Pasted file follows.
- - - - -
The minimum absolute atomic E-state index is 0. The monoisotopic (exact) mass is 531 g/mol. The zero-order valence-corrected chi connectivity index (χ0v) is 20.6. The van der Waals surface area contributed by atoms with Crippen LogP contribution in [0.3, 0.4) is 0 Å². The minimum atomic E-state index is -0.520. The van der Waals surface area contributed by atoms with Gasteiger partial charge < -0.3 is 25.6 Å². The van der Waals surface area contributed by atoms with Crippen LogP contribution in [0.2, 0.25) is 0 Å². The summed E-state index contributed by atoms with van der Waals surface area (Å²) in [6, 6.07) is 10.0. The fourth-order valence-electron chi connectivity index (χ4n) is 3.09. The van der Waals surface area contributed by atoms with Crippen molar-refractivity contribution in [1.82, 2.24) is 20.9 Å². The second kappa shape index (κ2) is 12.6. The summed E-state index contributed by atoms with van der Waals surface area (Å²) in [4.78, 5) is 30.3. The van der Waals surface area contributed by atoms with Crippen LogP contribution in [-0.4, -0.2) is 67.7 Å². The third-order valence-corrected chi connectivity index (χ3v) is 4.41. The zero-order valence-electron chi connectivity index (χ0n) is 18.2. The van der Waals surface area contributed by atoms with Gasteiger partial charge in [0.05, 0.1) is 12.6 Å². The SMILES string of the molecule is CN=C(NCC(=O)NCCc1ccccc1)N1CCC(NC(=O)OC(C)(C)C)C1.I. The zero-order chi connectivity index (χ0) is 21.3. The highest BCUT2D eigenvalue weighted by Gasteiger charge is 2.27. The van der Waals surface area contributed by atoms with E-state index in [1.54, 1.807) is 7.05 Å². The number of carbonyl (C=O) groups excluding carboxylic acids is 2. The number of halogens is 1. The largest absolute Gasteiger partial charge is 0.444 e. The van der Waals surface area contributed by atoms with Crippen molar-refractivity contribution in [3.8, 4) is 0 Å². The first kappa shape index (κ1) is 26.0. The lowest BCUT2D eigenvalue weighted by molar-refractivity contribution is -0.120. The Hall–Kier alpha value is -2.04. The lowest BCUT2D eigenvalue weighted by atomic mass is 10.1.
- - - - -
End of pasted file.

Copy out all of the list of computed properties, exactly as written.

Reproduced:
The minimum absolute atomic E-state index is 0. The monoisotopic (exact) mass is 531 g/mol. The zero-order valence-corrected chi connectivity index (χ0v) is 20.6. The van der Waals surface area contributed by atoms with Crippen LogP contribution in [0.3, 0.4) is 0 Å². The minimum atomic E-state index is -0.520. The van der Waals surface area contributed by atoms with Gasteiger partial charge < -0.3 is 25.6 Å². The van der Waals surface area contributed by atoms with Crippen LogP contribution in [0.2, 0.25) is 0 Å². The summed E-state index contributed by atoms with van der Waals surface area (Å²) in [6, 6.07) is 10.0. The fourth-order valence-electron chi connectivity index (χ4n) is 3.09. The van der Waals surface area contributed by atoms with Crippen molar-refractivity contribution in [1.82, 2.24) is 20.9 Å². The second kappa shape index (κ2) is 12.6. The summed E-state index contributed by atoms with van der Waals surface area (Å²) in [4.78, 5) is 30.3. The van der Waals surface area contributed by atoms with Crippen LogP contribution in [-0.4, -0.2) is 67.7 Å². The third-order valence-corrected chi connectivity index (χ3v) is 4.41. The zero-order valence-electron chi connectivity index (χ0n) is 18.2. The van der Waals surface area contributed by atoms with Gasteiger partial charge in [0.05, 0.1) is 12.6 Å². The SMILES string of the molecule is CN=C(NCC(=O)NCCc1ccccc1)N1CCC(NC(=O)OC(C)(C)C)C1.I. The zero-order chi connectivity index (χ0) is 21.3. The highest BCUT2D eigenvalue weighted by Gasteiger charge is 2.27. The van der Waals surface area contributed by atoms with E-state index in [1.54, 1.807) is 7.05 Å². The number of carbonyl (C=O) groups excluding carboxylic acids is 2. The number of halogens is 1. The largest absolute Gasteiger partial charge is 0.444 e. The van der Waals surface area contributed by atoms with Crippen molar-refractivity contribution in [3.8, 4) is 0 Å². The first kappa shape index (κ1) is 26.0. The lowest BCUT2D eigenvalue weighted by molar-refractivity contribution is -0.120. The Hall–Kier alpha value is -2.04. The lowest BCUT2D eigenvalue weighted by atomic mass is 10.1.